This religion, that religion, there are various kinds but at their deepest points they are all settled in one conclusion.
At any rate, when one practices discipline and moves from the beginner’s territory to immovable wisdom, he makes a return and falls back to the level of beginning, the abiding place.
There is a reason for this.
Again, we speak with reference to your own martial art. As the beginner knows nothing about either his body posture or the positioning of his sword, neither does his mind stop anywhere within him. If a man strikes at him with the sword, he simply meets the attack without anything in mind.
As he studies various things and is taught the diverse ways of how to take a stance, the manner of grasping his sword and where to put his mind, his mind stops in many places. Now if he wants to strike an opponent, he is extraordinarily discomforted. Later, as the days pass and time piles up, in accordance with his practice, neither the postures of his body nor the ways of grasping the sword are weighed in his mind. His mind simply becomes as it was in the beginning when he knew nothing and had yet to be taught anything at all.
In this sense one sees the beginning being the same as the end, as when one counts from one to ten, the first and last numbers become adjacent…
…of the beginning, the abiding place and the immovable wisdom that comes later become one. The function of the intellect disappears, and one ends in a state of No-Mind-No-Thought. If one reaches the deepest point, arms, legs and body remember what to do, but the mind does not enter into this at all…
There is such a thing as training in principle, and such a thing as training in technique.
Principle is as I have already explained above: when you arrive, nothing is noticed. It is simply as though you had discarded all concentration…
If you do not train in technique, but only fill your breast with principle, your body and your hands will not function. Training in technique, if put into terms of your own martial art, is in the training that if practiced over and over again makes the five body postures one.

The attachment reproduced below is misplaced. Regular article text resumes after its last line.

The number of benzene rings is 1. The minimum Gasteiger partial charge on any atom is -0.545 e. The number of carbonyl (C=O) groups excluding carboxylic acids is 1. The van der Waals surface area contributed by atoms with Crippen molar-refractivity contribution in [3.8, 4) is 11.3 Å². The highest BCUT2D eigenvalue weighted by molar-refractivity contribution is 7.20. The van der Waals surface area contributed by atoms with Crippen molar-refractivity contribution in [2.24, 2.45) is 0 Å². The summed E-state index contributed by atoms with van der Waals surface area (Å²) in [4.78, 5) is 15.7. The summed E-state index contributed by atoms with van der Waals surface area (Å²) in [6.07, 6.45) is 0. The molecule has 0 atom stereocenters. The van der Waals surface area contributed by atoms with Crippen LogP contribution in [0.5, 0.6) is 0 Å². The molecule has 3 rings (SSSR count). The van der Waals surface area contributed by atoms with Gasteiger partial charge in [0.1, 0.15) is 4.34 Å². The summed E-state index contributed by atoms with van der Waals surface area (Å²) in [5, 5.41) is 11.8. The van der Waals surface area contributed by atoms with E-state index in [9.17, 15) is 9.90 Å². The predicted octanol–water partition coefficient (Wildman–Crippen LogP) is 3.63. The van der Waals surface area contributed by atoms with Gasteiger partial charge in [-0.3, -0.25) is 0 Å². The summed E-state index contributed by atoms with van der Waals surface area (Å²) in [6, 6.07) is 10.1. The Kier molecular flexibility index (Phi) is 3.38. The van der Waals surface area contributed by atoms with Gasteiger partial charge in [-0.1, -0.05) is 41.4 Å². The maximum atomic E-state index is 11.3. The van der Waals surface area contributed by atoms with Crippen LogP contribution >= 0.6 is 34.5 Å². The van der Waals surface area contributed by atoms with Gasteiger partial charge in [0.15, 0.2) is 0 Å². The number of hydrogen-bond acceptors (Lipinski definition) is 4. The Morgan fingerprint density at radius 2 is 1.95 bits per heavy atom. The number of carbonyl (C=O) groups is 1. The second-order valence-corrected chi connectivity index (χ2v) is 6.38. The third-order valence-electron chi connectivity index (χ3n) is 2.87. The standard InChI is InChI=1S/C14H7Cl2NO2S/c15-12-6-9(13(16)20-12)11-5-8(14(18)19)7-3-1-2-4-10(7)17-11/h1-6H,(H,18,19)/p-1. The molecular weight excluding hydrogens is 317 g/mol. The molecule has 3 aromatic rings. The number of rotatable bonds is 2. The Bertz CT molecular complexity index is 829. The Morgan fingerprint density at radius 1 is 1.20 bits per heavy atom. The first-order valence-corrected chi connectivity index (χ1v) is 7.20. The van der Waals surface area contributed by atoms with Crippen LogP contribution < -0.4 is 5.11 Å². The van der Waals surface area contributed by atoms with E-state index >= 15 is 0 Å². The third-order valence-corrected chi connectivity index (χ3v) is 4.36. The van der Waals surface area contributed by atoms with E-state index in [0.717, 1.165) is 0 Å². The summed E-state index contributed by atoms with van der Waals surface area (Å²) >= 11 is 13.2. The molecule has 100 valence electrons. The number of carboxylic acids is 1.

Even though you know principle, you must make yourself perfectly free in the use of technique. And even though you may wield the sword that you carry with you well, if you are unclear on the deepest aspects of principle, you will likely fall short of proficiency.
Technique and principle are just like the two wheels of a cart.”
I suspect most of the words written above, on some level are familiar to those who practice in the dojo. For example, on technique versus principle, Saito Sensei has often explained that there are two sorts of people in Aikido, those who talk about practice and those who do it. Regarding the unconscious ability of the body to respond naturally to attacks, Sugano Sensei terms this muscle memory. He also describes the way to look at an attacker, “glance as if looking at a mountain in the distance.” In other words, don’t look at his fists, his hips, or any specific aspects of their body in attempting to calculate how the attack will be launched and/or how you will respond.
However, the central theme his is the abiding mind versus the mind that does not stop. The description of how these aspects change throughout one’s practice, from beginner to middle to expert levels, is very important. Consider this point in how you train on a daily basis. How does the stopping mind leave you open to be defeated. We may begin to see this in some small way in daily practice, but it is also important to understand the process on an intellectual level, so we may become more aware of what is happening in practice and consider them in more depth.